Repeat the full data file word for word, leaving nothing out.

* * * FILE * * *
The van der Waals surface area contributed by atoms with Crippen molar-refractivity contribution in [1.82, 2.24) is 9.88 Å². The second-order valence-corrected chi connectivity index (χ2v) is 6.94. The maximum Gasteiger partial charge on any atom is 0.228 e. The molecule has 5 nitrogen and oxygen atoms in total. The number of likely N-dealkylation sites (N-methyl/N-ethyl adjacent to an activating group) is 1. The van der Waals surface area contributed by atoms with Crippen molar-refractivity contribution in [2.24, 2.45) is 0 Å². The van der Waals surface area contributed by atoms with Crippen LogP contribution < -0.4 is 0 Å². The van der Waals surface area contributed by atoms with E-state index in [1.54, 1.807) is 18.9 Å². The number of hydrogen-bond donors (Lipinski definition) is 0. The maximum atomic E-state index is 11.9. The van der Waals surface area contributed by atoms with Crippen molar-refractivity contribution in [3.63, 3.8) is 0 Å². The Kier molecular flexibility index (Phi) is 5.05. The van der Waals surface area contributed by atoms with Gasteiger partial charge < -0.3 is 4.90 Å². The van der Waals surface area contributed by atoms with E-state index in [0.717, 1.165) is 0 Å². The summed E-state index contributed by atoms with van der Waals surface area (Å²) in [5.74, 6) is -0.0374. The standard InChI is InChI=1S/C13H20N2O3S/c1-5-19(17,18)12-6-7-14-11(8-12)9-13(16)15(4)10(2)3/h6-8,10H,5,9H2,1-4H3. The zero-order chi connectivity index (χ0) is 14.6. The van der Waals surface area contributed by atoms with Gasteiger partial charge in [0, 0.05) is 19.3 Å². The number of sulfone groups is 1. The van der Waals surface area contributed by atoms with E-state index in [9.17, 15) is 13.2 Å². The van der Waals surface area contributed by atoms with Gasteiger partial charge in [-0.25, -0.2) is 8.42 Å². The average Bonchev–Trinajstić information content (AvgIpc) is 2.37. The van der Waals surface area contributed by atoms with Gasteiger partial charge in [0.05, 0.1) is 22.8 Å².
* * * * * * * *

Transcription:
The van der Waals surface area contributed by atoms with Crippen molar-refractivity contribution in [1.82, 2.24) is 9.88 Å². The second-order valence-corrected chi connectivity index (χ2v) is 6.94. The maximum Gasteiger partial charge on any atom is 0.228 e. The molecule has 5 nitrogen and oxygen atoms in total. The number of likely N-dealkylation sites (N-methyl/N-ethyl adjacent to an activating group) is 1. The van der Waals surface area contributed by atoms with Crippen molar-refractivity contribution in [2.24, 2.45) is 0 Å². The van der Waals surface area contributed by atoms with Crippen LogP contribution < -0.4 is 0 Å². The van der Waals surface area contributed by atoms with E-state index in [1.54, 1.807) is 18.9 Å². The number of hydrogen-bond donors (Lipinski definition) is 0. The maximum atomic E-state index is 11.9. The van der Waals surface area contributed by atoms with Crippen molar-refractivity contribution in [3.63, 3.8) is 0 Å². The Kier molecular flexibility index (Phi) is 5.05. The van der Waals surface area contributed by atoms with Gasteiger partial charge < -0.3 is 4.90 Å². The van der Waals surface area contributed by atoms with E-state index in [0.717, 1.165) is 0 Å². The summed E-state index contributed by atoms with van der Waals surface area (Å²) in [5.74, 6) is -0.0374. The standard InChI is InChI=1S/C13H20N2O3S/c1-5-19(17,18)12-6-7-14-11(8-12)9-13(16)15(4)10(2)3/h6-8,10H,5,9H2,1-4H3. The zero-order chi connectivity index (χ0) is 14.6. The van der Waals surface area contributed by atoms with Gasteiger partial charge in [0, 0.05) is 19.3 Å². The number of sulfone groups is 1. The van der Waals surface area contributed by atoms with E-state index in [9.17, 15) is 13.2 Å². The van der Waals surface area contributed by atoms with Gasteiger partial charge in [-0.25, -0.2) is 8.42 Å². The average Bonchev–Trinajstić information content (AvgIpc) is 2.37. The van der Waals surface area contributed by atoms with Gasteiger partial charge in [0.05, 0.1) is 22.8 Å².